New publication in Cerebral Circulation - Cognition and Behavior
Publication date: July 2021
Publication title: "Imaging neurovascular, endothelial and structural integrity in preparation to treat small vessel diseases. The INVESTIGATE-SVDs study protocol. Part of the SVDs@Target project".
Authors: Gordon W. Blair, Michael S. Stringer, Michael J. Thrippleton, Francesca M. Chappell, Kirsten Shuler, Iona Hamilton, Daniela Jaime Garcia, Fergus N. Doubal, Anna Kopczak, Marco Duering, Michael Ingrisch, Danielle Kerkhofs, Julie Staals, Hilde van den Brink, Tine Arts, Walter H Backes, Robert van Oostenbrugge, Geert Jan Biessels, Martin Dichgans, Joanna M. Wardlaw.
Sporadic cerebral small vessel disease (SVD) and cerebral autosomal dominant arteriopathy with subcortical infarcts and leukoencephalopathy (CADASIL) share clinical and neuroimaging features and possibly vascular dysfunction(s). However few studies have included both conditions, assessed more than one vascular dysfunction simultaneously, or included more than one centre. The INVESTIGATE-SVDs study will assess several cerebrovascular dysfunctions with MRI in participants with sporadic SVD or CADASIL at three European centres.
We will recruit participants with sporadic SVDs (ischaemic stroke or vascular cognitive impairment) and CADASIL in Edinburgh, Maastricht and Munich. We will perform detailed clinical and neuropsychological phenotyping of the participants, and neuroimaging including structural MRI, cerebrovascular reactivity MRI (CVR: using carbon dioxide challenge), phase contrast MRI (arterial, venous and CSF flow and pulsatility), dynamic contrast-enhanced MRI (blood brain barrier (BBB) leakage) and multishell diffusion imaging. Participants will measure their blood pressure (BP) and its variability over seven days using a telemetric device.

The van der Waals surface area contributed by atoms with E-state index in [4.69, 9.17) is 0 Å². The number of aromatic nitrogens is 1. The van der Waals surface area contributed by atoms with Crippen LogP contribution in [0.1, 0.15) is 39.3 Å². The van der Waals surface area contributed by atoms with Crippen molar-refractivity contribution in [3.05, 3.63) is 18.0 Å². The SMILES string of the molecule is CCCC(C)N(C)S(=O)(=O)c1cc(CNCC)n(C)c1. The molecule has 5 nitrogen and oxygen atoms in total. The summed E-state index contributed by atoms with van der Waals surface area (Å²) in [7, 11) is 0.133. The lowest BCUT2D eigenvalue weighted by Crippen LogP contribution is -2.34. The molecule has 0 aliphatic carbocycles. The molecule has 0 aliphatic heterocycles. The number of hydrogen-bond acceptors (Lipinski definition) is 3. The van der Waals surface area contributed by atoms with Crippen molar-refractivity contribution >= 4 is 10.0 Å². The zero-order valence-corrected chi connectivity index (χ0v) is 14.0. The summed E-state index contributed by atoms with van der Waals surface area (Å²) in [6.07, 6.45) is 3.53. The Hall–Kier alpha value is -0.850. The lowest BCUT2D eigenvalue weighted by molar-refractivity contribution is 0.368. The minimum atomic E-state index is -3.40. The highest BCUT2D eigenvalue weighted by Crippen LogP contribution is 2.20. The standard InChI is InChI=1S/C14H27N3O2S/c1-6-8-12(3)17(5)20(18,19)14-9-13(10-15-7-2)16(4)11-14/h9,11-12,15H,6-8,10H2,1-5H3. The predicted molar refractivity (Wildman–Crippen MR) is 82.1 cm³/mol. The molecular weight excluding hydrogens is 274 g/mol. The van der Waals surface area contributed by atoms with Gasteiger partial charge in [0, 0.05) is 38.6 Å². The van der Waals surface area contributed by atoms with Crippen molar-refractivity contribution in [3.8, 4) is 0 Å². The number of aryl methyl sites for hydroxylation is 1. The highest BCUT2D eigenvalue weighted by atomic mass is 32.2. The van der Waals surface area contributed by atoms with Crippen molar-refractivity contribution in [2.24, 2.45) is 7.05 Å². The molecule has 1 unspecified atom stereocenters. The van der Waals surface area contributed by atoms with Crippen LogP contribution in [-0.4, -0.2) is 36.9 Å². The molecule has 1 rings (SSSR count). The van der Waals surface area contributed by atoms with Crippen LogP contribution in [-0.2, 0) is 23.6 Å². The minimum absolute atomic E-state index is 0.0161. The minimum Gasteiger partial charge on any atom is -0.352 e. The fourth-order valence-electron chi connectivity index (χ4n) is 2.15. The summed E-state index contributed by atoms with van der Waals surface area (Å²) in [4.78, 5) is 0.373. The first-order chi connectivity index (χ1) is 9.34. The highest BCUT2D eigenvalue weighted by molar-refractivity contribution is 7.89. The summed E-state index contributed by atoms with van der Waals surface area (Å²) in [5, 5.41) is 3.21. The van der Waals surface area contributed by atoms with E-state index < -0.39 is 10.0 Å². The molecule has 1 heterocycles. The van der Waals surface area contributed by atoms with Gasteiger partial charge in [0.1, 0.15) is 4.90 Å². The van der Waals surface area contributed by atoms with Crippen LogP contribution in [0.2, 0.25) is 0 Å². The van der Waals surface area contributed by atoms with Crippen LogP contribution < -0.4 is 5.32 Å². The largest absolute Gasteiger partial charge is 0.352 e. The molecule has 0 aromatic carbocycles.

INVESTIGATE-SVDs will assess the relationships of BBB integrity, CVR, pulsatility and CSF flow in sporadic SVD and CADASIL using a multisite, multimodal MRI protocol. We aim to establish associations between these measures of vascular function, risk factors particularly BP and its variability, and brain parenchymal lesions in these two SVD phenotypes. Additionally we will test feasibility of complex multisite MRI, provide reliable intermediary outcome measures and sample size estimates for future trials.
Cerebral small vessel disease
Blood-brain barrier permeability